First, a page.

As I have noted in a previous post, immigration to New Zealand has become a key battlefield between National and Labour leading up to the national Election in September.  Labour has waded in again with some ill-considered claims about what they would do if they got in.

One of these is that migrant workers should be paid a “living wage” to work here.  This is presumably a measure to combat the downward pressure on wages because of migrants’ eagerness to accept low-paying jobs as the price for being here.

Their idea of a living wage is over $18 per hour, compared to the current statutory minimum wage of $14.25.  Logically, this means that migrants who get visas to work here would be guaranteed, by law, a minimum income which is significantly higher than that guaranteed to New Zealand Residents and Citizens.  I don’t know about you, but something about that equation sounds wrong, and is in fact inequitable to New Zealanders as a whole.

Or maybe the Opposition really wants to use this mechanism to stifle the influx of migrant workers.  Labour’s manifesto points out that while 100,000 migrants come in to work every year, there are 147,000 locals who are missing out on the jobs.  If employers are forced to pay migrants 30% or more than they might pay Kiwi workers, then taking on migrants becomes a whole lot less attractive.

This, however, ignores the fact that there may be very tangible reasons why employers hire overseas workers for jobs like fruit-picking which are not highly skilled and don’t command high wages.  After all, if unemployed New Zealanders were ready and willing to work in the orchards, then there would be less need for the established Recognised Seasonal Employer scheme.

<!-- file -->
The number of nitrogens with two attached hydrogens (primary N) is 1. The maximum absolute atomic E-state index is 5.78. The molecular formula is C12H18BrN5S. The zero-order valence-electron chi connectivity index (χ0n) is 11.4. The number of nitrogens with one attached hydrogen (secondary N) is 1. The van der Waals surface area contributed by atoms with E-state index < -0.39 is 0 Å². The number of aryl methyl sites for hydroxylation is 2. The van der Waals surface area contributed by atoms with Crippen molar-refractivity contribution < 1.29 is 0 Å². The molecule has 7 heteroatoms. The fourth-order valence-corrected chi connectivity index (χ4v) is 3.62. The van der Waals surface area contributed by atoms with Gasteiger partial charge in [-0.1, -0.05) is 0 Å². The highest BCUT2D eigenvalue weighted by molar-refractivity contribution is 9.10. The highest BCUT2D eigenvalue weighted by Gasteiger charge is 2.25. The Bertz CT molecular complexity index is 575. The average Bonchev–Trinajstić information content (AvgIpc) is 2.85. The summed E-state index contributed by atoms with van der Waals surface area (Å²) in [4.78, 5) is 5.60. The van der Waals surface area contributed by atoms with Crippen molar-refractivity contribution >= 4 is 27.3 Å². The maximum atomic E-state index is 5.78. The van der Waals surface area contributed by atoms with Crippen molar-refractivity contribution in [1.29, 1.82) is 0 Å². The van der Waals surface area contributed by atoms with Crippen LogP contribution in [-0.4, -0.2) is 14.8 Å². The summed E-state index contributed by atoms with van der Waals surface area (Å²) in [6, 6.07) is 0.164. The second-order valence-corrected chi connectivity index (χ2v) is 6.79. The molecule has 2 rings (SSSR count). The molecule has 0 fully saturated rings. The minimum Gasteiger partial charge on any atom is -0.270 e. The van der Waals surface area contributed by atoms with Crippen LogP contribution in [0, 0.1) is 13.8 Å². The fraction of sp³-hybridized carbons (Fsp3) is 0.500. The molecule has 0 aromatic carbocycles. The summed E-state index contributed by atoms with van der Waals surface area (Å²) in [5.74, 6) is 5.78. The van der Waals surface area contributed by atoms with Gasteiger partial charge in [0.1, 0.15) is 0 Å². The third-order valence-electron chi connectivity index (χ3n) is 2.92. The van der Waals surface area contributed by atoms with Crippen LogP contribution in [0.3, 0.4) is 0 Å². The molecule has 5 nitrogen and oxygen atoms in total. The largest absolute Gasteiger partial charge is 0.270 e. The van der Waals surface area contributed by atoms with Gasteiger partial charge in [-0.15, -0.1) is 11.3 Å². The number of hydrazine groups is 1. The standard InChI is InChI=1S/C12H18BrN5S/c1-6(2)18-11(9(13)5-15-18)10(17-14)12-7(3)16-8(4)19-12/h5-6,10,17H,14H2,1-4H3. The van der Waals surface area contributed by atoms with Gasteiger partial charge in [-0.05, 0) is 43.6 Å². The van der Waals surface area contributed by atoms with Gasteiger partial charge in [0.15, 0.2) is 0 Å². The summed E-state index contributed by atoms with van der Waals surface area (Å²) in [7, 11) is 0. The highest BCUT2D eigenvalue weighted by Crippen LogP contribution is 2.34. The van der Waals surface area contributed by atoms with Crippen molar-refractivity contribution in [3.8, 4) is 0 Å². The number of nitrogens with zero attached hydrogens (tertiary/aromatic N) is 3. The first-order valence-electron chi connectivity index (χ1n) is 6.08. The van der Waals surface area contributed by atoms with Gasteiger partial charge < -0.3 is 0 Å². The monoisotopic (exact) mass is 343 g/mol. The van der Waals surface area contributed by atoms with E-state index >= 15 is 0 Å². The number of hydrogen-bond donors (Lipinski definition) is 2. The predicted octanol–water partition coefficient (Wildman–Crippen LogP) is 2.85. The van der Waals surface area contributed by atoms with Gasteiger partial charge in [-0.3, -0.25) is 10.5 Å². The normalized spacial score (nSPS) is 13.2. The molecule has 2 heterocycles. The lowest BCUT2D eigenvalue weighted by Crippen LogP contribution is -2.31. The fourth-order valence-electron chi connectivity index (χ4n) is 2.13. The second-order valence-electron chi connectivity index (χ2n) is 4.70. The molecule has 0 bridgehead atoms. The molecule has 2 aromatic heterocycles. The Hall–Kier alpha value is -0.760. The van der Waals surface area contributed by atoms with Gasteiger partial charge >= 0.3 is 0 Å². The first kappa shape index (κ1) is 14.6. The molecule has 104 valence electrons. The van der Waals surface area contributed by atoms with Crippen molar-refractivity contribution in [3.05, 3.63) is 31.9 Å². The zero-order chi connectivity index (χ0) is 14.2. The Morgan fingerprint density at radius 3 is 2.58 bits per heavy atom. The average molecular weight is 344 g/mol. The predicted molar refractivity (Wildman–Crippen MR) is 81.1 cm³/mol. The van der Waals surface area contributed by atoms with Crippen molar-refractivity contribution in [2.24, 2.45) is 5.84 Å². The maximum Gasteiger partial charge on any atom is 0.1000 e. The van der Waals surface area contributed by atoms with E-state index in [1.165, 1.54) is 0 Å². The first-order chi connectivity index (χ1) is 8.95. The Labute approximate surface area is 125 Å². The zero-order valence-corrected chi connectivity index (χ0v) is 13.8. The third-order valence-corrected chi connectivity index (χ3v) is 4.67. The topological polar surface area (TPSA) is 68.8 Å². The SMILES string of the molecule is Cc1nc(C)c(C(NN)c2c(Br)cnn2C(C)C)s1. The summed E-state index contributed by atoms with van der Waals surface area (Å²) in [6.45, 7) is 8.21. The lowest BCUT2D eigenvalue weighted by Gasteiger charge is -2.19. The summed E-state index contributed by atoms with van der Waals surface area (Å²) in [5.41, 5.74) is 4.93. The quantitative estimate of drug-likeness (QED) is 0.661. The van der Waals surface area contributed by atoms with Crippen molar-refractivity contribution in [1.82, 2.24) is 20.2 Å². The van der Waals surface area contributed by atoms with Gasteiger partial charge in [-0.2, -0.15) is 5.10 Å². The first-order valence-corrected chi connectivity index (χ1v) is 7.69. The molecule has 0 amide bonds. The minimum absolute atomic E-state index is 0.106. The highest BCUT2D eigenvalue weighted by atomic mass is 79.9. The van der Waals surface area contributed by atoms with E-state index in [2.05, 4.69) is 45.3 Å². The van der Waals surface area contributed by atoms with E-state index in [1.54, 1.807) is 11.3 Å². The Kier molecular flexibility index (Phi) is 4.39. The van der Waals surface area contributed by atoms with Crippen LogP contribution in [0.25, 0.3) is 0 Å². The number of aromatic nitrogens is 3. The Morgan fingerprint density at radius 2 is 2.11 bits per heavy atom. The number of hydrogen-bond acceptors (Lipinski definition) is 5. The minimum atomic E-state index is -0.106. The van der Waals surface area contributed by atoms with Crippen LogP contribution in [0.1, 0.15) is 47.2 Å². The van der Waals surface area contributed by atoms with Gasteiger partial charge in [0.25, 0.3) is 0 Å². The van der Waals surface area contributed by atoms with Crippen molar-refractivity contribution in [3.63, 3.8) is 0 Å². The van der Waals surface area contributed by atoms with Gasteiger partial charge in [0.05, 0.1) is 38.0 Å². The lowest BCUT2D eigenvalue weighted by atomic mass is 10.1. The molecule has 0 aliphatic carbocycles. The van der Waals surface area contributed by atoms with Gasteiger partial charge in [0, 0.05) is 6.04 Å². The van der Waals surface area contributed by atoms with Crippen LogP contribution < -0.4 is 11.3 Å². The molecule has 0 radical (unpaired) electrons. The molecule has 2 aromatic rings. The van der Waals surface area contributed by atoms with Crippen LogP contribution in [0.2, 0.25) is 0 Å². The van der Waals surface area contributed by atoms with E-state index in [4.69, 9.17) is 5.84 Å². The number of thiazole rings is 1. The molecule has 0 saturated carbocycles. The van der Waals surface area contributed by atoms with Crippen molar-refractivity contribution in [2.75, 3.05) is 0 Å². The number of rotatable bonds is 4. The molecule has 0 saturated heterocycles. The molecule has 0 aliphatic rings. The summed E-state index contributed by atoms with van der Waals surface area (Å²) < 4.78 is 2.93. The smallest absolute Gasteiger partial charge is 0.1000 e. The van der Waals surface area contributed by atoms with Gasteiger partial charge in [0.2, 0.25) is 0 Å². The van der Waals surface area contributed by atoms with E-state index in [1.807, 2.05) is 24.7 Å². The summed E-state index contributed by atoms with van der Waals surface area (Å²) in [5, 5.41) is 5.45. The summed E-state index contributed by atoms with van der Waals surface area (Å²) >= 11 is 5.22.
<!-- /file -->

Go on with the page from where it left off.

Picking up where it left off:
But not enough New Zealanders want to do those jobs.  We hear the same story across many industries – employers want to hire hard-working and reliable people in rest homes, factories and farms, but local candidates sent to them by WINZ don’t show up or don’t want to work shifts.  Make no mistake, hiring a migrant is inherently harder to do than to take a New Zealander, because the employer is forced to prove that they have advertised and to take the risk that the person will still fail to get a Work Visa.  Despite this, employers are often left with little choice but to go down that route in order to secure someone who is keen and highly motivated over any number of Kiwis who can always go back on the benefit if they don’t get the job.

If so, then imposing a “living wage” on New Zealand employers merely adds yet another compliance cost on doing business.  If they can’t afford it then they might consider scaling back their operations.  Overall, the outcome of Labour’s proposal would be to strangle small businesses in particular, just at the time when Government should do everything to encourage them to make the most of the improving economy.